Sexual assault at the hands of a spouse, who is usually a source of trust and care, produces feelings of betrayal, disillusionment and isolation in women.
Yet this is exactly how Lorato* felt when her then husband forced her to have sex twice without her consent. Although the traumatic events took place eight years ago, the pain and anguish in her speech feel as if the event just took place.
Speaking to Arts & Society anonymously, Lorato* says there is a type of rape in Botswana that is not illegal, whose perpetrator would not even be seen as a criminal in the eyes of the law. And that is marital rape. Marital rape is the unsolicited, unwarranted or unconsented sexual intercourse or sexual penetration by the sex organ, other body part or a foreign object within the confines of marriage.
Lorato* says by not making marital rape criminal in Botswana, it sends a message to the women in Botswana that their consent to any sexual activity ceases to matter in the face of their husband’s. The law in Botswana criminalises rape but does not recognise spousal rape as a crime.
“Conscience and justice command that the culprits of such crimes must suffer some punishment. To decode, in Botswana, it is legal to rape a woman as long as you are married to her,” she says.
She also says she is aware of a number of women some of whom are her friends who have experienced sexual assault at the hands of their husbands. Statistics on marital rape are very difficult to come by in Botswana because women hardly report such acts. Botswana Police Service (BPS) has noted that rape victims often declined to press charges against perpetrators. However, in 2019 the BPS Commissioner announced that they would no longer allow the withdrawal of gender-based violence (GBV) cases waiting to be heard by magistrate court.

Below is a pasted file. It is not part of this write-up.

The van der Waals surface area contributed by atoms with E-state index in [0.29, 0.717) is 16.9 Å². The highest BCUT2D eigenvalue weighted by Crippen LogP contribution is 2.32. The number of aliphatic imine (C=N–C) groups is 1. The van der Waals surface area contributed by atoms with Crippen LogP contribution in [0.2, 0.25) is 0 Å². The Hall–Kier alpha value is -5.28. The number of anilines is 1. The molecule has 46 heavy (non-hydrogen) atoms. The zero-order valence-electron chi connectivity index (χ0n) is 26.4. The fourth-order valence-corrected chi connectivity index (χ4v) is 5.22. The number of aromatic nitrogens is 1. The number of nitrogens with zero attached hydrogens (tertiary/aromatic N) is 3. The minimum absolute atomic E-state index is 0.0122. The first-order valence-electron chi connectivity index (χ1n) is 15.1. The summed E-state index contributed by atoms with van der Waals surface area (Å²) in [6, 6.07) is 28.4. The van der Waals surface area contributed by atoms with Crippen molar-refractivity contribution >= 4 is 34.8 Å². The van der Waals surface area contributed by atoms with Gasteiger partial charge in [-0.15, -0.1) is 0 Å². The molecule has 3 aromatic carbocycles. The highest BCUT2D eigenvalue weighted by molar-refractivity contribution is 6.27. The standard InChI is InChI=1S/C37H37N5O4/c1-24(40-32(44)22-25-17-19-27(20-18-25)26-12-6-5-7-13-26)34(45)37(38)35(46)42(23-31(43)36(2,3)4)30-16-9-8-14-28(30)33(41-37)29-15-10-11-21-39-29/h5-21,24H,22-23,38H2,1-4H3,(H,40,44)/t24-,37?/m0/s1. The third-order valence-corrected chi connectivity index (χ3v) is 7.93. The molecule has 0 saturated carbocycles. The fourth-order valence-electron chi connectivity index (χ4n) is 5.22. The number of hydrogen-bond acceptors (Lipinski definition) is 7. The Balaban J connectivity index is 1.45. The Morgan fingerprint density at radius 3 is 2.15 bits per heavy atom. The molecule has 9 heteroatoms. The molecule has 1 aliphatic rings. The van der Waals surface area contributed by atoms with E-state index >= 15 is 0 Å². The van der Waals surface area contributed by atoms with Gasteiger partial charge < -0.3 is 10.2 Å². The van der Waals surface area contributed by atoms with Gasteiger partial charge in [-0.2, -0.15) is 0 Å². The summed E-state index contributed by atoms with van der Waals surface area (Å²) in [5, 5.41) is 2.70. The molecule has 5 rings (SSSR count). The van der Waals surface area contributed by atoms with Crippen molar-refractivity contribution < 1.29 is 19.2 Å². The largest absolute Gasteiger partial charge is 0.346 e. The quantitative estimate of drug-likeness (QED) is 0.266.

Lorato* says marital rape is slowly becoming deep rooted and reinforced by cultural beliefs, values, norms and inclinations. “Patriarchy system is to blame because we still have some people who are convinced that women do not need to give consent to their husbands to have sex with them. Sadly, some women in Botswana have lost their self-identity and now subscribe to the dictates of patriarchy. The reason they do not report marital rape is because they do not believe it even exists,” she says.
Psychologically, spousal rape can result in women being genophobic or coitophobic, which is an abnormal and persistent fear of sexual intercourse. According to the World Health Organisation (WHO) women who are raped are twice more likely to be depressed, stressed as well as become more anxious and have suicidal ideations.
By law the minimum sentence for conviction of rape is 10 years’ imprisonment, increasing to 15 years with corporal punishment if the offender was unaware of being HIV-positive and 20 years with corporal punishment if the offender was aware of being HIV-positive. By law formal courts try all rape cases. A person convicted of rape is required to undergo an HIV test before sentencing.
*Not her real name